Jimmy’s Hall was released to cinemas nationwide last Friday on the back of a huge marketing campaign showcasing the county.
The release of the film is important not only to promote Leitrim and the many talented people involved in the film but also to reveal a part of our Irish history that was hidden, actually destroyed from written documents.
Veteran Director Ken Loach had told the paper previously that Gralton “was written out of history I think. Paul (Laverty) found when he went to do research in the National Archives, the papers were missing and had been removed.” Only for a few books and papers produced locally, Gralton’s social fight and his legend as the only Irish man ever to be deported from Ireland would have been forgotten.
At the special screening of Jimmy’s Hall last Wednesday in Carrick Cineplex before the nationwide release, Johnny Gogan thanked all those who worked on the project. The event raised money for Dromahair Barracks, a centre being used for the community. Director Ken Loach, Writer Paul Laverty and Producer Rebecca O’Brien who were attending the UK Premiere on the same night sent their best wishes and said “Jimmy’s spirit will be with you tonight.”
Playwright Donal O’Kelly who brought the story of Gralton to writer Paul Laverty spoke about the making of the film in Sligo and Leitrim and how the production last year coincided with the anniversary of Gralton’s deportation.
The movie begins with black and white scenes of New York and the Wall Street crash before Jimmy Gralton (Barry Ward) appears on a horse and cart with Mossy (Francis Magee) in the vivid and lush landscape of North Leitrim making his way home after being in America for over ten years.
Leitrim in 1932 has been scarred like every other county by the Civil War and despite a change in Government there is still turmoil with land, poverty and unemployment. We see scenes from the bog and dancing at the crossroads, before local young people put the idea in Jimmy’s head to re-open the Pearse Connolly Hall - which was built after the church hall was burned down by the Black & Tans.
He does open the hall and the community come together and learn to dance, sing, read poetry, draw and think freely. Gralton even brings a gramophone from the USA and teaches the locals how to shim sham to jazz music. This infuriates the church, as it is being run without their permission, Fr Sheridan (Jim Noton) tells them education is reserved for the church. The priest takes note of all who attended the dance in Jimmy’s Hall and goes on to ask parishioners “Is it Christ or Gralton?” that they will follow before he reads out the names from the altar.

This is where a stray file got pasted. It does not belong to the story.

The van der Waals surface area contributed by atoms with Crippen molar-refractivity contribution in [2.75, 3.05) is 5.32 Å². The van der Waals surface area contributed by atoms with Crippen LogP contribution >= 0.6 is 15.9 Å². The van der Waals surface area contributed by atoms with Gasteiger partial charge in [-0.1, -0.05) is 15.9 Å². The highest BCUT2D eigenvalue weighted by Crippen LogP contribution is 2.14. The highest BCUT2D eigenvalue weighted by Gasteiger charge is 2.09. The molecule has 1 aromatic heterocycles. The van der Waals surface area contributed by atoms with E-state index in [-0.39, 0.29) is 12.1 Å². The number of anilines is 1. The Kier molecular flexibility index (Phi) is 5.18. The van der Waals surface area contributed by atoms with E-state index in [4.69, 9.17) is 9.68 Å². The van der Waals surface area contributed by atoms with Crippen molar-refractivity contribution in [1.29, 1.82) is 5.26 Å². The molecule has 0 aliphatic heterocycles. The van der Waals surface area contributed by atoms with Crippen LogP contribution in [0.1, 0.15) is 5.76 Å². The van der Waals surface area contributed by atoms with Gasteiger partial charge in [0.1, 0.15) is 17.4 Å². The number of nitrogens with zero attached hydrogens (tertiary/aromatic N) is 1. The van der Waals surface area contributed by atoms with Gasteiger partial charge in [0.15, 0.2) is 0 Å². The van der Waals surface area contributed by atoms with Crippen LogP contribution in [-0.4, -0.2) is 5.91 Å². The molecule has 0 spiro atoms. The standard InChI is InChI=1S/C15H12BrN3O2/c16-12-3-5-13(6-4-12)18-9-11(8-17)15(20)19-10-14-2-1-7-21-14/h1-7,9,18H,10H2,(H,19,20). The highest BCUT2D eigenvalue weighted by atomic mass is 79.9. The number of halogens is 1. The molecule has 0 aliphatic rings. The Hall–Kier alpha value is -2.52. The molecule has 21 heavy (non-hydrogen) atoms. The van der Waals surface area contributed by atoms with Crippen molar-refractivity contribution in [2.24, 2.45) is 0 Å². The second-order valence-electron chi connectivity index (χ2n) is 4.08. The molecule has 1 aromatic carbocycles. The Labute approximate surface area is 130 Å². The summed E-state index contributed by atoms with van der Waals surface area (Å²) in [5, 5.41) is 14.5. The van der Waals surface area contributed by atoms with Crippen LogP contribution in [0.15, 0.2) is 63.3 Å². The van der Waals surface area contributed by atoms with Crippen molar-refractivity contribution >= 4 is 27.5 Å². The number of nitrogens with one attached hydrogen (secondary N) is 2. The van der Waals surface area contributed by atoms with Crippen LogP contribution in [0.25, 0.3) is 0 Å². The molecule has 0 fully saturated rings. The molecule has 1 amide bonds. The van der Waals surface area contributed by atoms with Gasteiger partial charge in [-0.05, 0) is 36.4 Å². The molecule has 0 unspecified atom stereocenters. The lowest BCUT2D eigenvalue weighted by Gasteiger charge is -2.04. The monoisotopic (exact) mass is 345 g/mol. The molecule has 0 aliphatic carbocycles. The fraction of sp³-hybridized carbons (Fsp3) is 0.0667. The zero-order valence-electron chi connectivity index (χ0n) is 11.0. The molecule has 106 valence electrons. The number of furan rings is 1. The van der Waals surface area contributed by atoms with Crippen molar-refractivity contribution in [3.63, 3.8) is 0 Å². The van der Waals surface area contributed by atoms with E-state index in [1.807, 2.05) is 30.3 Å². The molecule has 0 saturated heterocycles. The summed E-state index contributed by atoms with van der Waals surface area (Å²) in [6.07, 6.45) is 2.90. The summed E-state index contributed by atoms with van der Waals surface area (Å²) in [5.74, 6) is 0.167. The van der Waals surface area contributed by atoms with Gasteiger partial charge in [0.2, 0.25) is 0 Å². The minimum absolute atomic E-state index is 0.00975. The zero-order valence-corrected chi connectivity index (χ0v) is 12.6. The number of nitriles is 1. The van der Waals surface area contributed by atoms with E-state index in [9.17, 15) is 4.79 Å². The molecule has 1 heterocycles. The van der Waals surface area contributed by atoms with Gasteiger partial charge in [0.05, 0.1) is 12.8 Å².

The only violence in the movie comes after this scene as a father punishes his daughter for attending Gralton’s socialist hall.
In between the politics and history is a love story between Barry Ward and actress Simone Kirby playing the role of Oonagh.
A speech from Gralton at the scene of the reinstatement of an evicted family in Roscommon, seals his fate. In this emotive speech he could easily be talking about the present day Irish economy, the issues are still the same: young people with difficult job prospects, emigration to find work, poverty and the struggle to escape it.
After that event, the church and the authorities join together to get rid of him and even the IRA turn their heads the other way.
Considered a political dissident, the Fianna Fáil government took advantage of the fact that he carried an American passport, having emigrated there in 1909 before returning home, and therefore declared him “an alien” in order to justify the deportation. He is banished from the country by DeValera’s government and branded a communist.
The movie ends there,; Gralton is carted off leaving his community under the dictatorship of the Church and state.
The film is beautiful, the Leitrim landscape looks stunning, almost poetic. Some of the political strife and complexity of the time are brushed past to allow you to enjoy a simple and effective story and local talent shines from every scene.
If it does one thing, it highlights a part of our Irish and local history that the powers that be tried to destroy. You come away from the film wondering where was the urgency for Gralton’s deportation - was he dangerous, was he going to revolt against the Government, was he even a communist? Or was he bringing hope, light and laughter to a community drowning in despair and poverty? Gralton, it seems, was trying to show that the country had fought one oppressor, only to fall into the traps of another.
For a local audience there are plenty of well known faces in the movie to watch out for. You can even catch a glimpse of newly elected Sinn Féin Councillors Brendan Barry and Padraig Fallon.
Jimmy Gralton died in New York in 1945. He married a woman from Drumsna, the next village from his homeplace of Effernagh.